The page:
Wow. What a weekend…This last weekend was Dance Marathon. This is an extraordinary event where all the money that is raised goes towards the Helen DeVos Children’s Hospital. This money is raised through fundraisers, but also through donations brought in through the participants of Dance Marathon. On top of the participants raising money, they stand on the feet for 24 hours in order to support the kids who are daily fighting their battle against their illness. This whole event is all for the families of kids at the Hospital, and for the kids themselves, to make them feel like superstars.
This year for the marathon, I had the honor to serve on the Dream Team (the 28-ish students that put the Marathon on) as the Morale co-chair. One of the duties of this role is making and choreographing a 9-minute line dance that is taught throughout the entire Marathon. This is a project that my morale co-chair and I have been working at since the first semester and finally taught it to the DM participants last weekend.
Last year, as a freshman, the Marathon meant a lot to me, mostly because it was a lot of fun as I love to dance and have unnatural surplus of energy – thus I didn’t get tired. This year the Marathon had a whole new spin. A lot of that was due to the larger role I had within it, but also due to the situations I went through leading up to the event. As some of you may be aware from reading my other blogs, I recently sprained my ankle. After I sprained it and got off my crutches, I re-sprained it just shy of 3 weeks before Dance Marathon.
This was a moment that was crushing in my life, yet also humbling. In this moment, I made the decision that it was not fair to myself, to my co-chair, to the rest of Dream Team, to the participants at Dance Marathon, and most importantly to the kids to continue on in my duty if I wasn’t fully able to enact in it. It was in that moment that a lot of pride was broken down inside of me and that I realized how little this event truly had to with me, but was 100% for the kids being treated at Helen DeVos Children’s Hospital.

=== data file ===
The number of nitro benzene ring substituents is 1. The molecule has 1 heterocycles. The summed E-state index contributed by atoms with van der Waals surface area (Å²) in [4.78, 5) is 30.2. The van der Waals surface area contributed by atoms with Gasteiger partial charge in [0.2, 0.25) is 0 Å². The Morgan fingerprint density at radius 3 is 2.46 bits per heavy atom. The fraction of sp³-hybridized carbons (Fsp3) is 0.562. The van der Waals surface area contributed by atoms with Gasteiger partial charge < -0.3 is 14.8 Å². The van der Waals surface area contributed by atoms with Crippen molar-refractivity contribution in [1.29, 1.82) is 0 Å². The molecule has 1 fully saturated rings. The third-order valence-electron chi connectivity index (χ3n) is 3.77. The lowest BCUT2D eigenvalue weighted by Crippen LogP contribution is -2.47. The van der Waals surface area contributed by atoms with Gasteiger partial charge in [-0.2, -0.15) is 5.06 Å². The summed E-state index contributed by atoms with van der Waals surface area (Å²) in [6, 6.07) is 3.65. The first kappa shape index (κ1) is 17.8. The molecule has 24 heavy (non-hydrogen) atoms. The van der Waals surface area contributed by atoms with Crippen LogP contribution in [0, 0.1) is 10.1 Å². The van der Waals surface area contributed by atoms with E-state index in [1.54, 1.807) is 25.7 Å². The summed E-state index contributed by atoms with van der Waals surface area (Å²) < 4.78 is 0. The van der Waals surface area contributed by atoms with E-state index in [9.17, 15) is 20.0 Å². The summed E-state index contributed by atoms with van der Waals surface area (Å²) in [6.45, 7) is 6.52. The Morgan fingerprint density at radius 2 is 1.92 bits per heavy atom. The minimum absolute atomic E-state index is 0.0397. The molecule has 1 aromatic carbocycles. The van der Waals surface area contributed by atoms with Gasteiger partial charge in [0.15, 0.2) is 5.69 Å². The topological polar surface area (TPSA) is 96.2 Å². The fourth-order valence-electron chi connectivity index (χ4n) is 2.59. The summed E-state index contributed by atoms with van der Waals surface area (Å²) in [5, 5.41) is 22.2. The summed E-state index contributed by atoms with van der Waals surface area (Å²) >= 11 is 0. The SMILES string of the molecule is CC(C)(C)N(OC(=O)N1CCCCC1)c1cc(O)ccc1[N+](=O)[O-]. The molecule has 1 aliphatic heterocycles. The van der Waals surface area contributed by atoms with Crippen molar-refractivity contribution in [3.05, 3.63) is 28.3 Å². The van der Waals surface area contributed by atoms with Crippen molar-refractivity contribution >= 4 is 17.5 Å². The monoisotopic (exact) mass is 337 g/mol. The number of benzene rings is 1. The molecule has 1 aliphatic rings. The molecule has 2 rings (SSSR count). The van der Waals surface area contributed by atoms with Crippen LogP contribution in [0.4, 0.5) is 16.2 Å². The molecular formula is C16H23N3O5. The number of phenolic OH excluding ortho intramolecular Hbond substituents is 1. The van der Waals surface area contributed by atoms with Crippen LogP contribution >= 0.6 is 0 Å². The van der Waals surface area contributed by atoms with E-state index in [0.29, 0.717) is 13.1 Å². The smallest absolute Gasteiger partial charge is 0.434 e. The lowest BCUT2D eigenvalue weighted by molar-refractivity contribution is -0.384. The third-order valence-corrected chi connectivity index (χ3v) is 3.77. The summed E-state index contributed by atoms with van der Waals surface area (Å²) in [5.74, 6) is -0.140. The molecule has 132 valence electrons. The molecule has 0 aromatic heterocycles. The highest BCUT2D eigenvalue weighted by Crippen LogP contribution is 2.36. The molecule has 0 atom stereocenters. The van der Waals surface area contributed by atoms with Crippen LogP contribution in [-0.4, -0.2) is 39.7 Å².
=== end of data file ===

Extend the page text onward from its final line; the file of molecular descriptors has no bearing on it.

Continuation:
Fortunately, my ankle was healed in time for the Marathon and I was able to continue in my duties as Morale-Co Chair, yet now I had a much healthier and correct perspective. Due this mindset, this year’s Marathon was a lot more emotional as well as passion driven. I loved hearing the families share their stories and I found it very moving.
I am so proud to be a part of this organization due to what it can provide for these families that have gone through so much. I am also proud of how at this year’s Marathon, we were able to raise a record amount of money and well as have a record amount of participants. I thank God for the events that led up to this marathon, including re-spraining my ankle, because if I didn’t stumble, that I would have seen the Marathon through blind eyes.
If you are reading this as a prospective student or a student that has never done Dance Marathon, I encourage you to do it next year and allow these families stories to move you as they moved me.